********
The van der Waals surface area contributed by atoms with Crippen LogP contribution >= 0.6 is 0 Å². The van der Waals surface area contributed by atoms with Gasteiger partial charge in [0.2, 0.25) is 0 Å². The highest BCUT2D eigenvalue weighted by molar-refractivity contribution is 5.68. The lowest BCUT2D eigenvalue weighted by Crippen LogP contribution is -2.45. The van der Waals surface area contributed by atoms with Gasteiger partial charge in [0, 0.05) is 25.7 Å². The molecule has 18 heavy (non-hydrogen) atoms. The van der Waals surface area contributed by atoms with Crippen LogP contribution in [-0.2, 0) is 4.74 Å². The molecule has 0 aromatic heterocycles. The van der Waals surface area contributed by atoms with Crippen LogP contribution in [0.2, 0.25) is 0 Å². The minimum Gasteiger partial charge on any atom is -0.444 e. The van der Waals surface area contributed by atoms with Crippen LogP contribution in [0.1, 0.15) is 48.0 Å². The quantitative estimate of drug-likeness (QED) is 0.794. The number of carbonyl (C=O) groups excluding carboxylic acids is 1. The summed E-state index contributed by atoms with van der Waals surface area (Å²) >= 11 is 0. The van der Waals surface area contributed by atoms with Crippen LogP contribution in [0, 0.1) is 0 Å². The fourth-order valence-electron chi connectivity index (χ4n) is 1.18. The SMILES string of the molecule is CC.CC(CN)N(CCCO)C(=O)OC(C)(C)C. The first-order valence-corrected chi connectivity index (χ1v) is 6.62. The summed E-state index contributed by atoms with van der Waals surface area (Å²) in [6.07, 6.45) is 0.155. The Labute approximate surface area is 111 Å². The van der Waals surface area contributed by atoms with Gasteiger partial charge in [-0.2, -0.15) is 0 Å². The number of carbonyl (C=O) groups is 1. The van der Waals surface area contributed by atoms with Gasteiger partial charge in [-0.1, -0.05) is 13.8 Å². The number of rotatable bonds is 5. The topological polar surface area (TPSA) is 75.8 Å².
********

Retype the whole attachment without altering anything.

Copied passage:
The van der Waals surface area contributed by atoms with Crippen LogP contribution >= 0.6 is 0 Å². The van der Waals surface area contributed by atoms with Gasteiger partial charge in [0.2, 0.25) is 0 Å². The highest BCUT2D eigenvalue weighted by molar-refractivity contribution is 5.68. The lowest BCUT2D eigenvalue weighted by Crippen LogP contribution is -2.45. The van der Waals surface area contributed by atoms with Gasteiger partial charge in [0, 0.05) is 25.7 Å². The molecule has 18 heavy (non-hydrogen) atoms. The van der Waals surface area contributed by atoms with Crippen LogP contribution in [-0.2, 0) is 4.74 Å². The molecule has 0 aromatic heterocycles. The van der Waals surface area contributed by atoms with Crippen LogP contribution in [0.2, 0.25) is 0 Å². The minimum Gasteiger partial charge on any atom is -0.444 e. The van der Waals surface area contributed by atoms with Crippen LogP contribution in [0.1, 0.15) is 48.0 Å². The quantitative estimate of drug-likeness (QED) is 0.794. The number of carbonyl (C=O) groups excluding carboxylic acids is 1. The summed E-state index contributed by atoms with van der Waals surface area (Å²) >= 11 is 0. The van der Waals surface area contributed by atoms with Crippen LogP contribution in [0, 0.1) is 0 Å². The fourth-order valence-electron chi connectivity index (χ4n) is 1.18. The SMILES string of the molecule is CC.CC(CN)N(CCCO)C(=O)OC(C)(C)C. The first-order valence-corrected chi connectivity index (χ1v) is 6.62. The summed E-state index contributed by atoms with van der Waals surface area (Å²) in [6.07, 6.45) is 0.155. The Labute approximate surface area is 111 Å². The van der Waals surface area contributed by atoms with Gasteiger partial charge in [-0.2, -0.15) is 0 Å². The number of carbonyl (C=O) groups is 1. The van der Waals surface area contributed by atoms with Gasteiger partial charge in [-0.1, -0.05) is 13.8 Å². The number of rotatable bonds is 5. The topological polar surface area (TPSA) is 75.8 Å².